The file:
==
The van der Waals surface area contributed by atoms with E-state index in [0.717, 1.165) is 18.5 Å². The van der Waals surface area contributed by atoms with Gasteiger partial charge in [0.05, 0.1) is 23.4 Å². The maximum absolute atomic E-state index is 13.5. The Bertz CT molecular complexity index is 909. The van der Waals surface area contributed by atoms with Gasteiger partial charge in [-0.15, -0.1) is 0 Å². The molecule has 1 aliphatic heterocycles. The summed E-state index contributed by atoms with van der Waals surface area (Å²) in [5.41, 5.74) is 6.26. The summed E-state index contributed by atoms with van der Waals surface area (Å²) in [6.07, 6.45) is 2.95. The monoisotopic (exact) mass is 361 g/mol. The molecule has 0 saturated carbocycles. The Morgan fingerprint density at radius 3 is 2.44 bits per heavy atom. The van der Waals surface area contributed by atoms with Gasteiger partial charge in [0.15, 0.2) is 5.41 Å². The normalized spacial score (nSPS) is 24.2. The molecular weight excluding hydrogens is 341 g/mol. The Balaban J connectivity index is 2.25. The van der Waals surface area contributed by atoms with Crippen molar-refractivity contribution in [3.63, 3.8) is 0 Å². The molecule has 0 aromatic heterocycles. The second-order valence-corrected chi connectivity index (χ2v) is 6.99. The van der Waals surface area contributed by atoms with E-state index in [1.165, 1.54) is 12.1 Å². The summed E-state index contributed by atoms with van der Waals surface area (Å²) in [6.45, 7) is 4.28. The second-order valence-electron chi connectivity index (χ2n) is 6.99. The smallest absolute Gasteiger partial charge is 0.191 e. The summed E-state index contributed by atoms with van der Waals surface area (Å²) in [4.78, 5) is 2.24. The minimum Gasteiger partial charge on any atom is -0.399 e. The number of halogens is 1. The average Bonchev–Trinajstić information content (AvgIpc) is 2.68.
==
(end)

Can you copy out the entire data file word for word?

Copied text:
The van der Waals surface area contributed by atoms with E-state index in [0.717, 1.165) is 18.5 Å². The van der Waals surface area contributed by atoms with Gasteiger partial charge in [0.05, 0.1) is 23.4 Å². The maximum absolute atomic E-state index is 13.5. The Bertz CT molecular complexity index is 909. The van der Waals surface area contributed by atoms with Gasteiger partial charge in [-0.15, -0.1) is 0 Å². The molecule has 1 aliphatic heterocycles. The summed E-state index contributed by atoms with van der Waals surface area (Å²) in [5.41, 5.74) is 6.26. The summed E-state index contributed by atoms with van der Waals surface area (Å²) in [6.07, 6.45) is 2.95. The monoisotopic (exact) mass is 361 g/mol. The molecule has 0 saturated carbocycles. The Morgan fingerprint density at radius 3 is 2.44 bits per heavy atom. The van der Waals surface area contributed by atoms with Gasteiger partial charge in [0.15, 0.2) is 5.41 Å². The normalized spacial score (nSPS) is 24.2. The molecular weight excluding hydrogens is 341 g/mol. The Balaban J connectivity index is 2.25. The van der Waals surface area contributed by atoms with Crippen molar-refractivity contribution in [3.63, 3.8) is 0 Å². The molecule has 0 aromatic heterocycles. The second-order valence-corrected chi connectivity index (χ2v) is 6.99. The van der Waals surface area contributed by atoms with E-state index in [1.165, 1.54) is 12.1 Å². The summed E-state index contributed by atoms with van der Waals surface area (Å²) in [6.45, 7) is 4.28. The second-order valence-electron chi connectivity index (χ2n) is 6.99. The smallest absolute Gasteiger partial charge is 0.191 e. The summed E-state index contributed by atoms with van der Waals surface area (Å²) in [4.78, 5) is 2.24. The minimum Gasteiger partial charge on any atom is -0.399 e. The number of halogens is 1. The average Bonchev–Trinajstić information content (AvgIpc) is 2.68.